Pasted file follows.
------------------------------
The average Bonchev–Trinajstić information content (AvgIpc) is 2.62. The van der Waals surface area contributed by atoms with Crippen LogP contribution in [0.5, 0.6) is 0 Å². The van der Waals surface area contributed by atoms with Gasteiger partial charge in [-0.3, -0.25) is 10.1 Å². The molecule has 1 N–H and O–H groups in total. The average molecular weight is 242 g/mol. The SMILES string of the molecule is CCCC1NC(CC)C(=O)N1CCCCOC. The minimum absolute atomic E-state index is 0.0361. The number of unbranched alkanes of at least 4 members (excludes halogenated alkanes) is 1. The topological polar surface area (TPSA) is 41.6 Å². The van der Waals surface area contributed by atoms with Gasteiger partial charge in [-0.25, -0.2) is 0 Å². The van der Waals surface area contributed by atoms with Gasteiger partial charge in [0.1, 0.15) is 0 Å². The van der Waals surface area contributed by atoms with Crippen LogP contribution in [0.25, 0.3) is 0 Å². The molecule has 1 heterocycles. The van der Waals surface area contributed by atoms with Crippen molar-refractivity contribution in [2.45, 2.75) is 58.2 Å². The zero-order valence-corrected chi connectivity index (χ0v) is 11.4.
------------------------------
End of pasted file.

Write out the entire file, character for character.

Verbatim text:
The average Bonchev–Trinajstić information content (AvgIpc) is 2.62. The van der Waals surface area contributed by atoms with Crippen LogP contribution in [0.5, 0.6) is 0 Å². The van der Waals surface area contributed by atoms with Gasteiger partial charge in [-0.3, -0.25) is 10.1 Å². The molecule has 1 N–H and O–H groups in total. The average molecular weight is 242 g/mol. The SMILES string of the molecule is CCCC1NC(CC)C(=O)N1CCCCOC. The minimum absolute atomic E-state index is 0.0361. The number of unbranched alkanes of at least 4 members (excludes halogenated alkanes) is 1. The topological polar surface area (TPSA) is 41.6 Å². The van der Waals surface area contributed by atoms with Gasteiger partial charge in [-0.25, -0.2) is 0 Å². The van der Waals surface area contributed by atoms with Gasteiger partial charge in [0.1, 0.15) is 0 Å². The van der Waals surface area contributed by atoms with Crippen LogP contribution in [0.25, 0.3) is 0 Å². The molecule has 1 heterocycles. The van der Waals surface area contributed by atoms with Crippen molar-refractivity contribution in [2.45, 2.75) is 58.2 Å². The zero-order valence-corrected chi connectivity index (χ0v) is 11.4.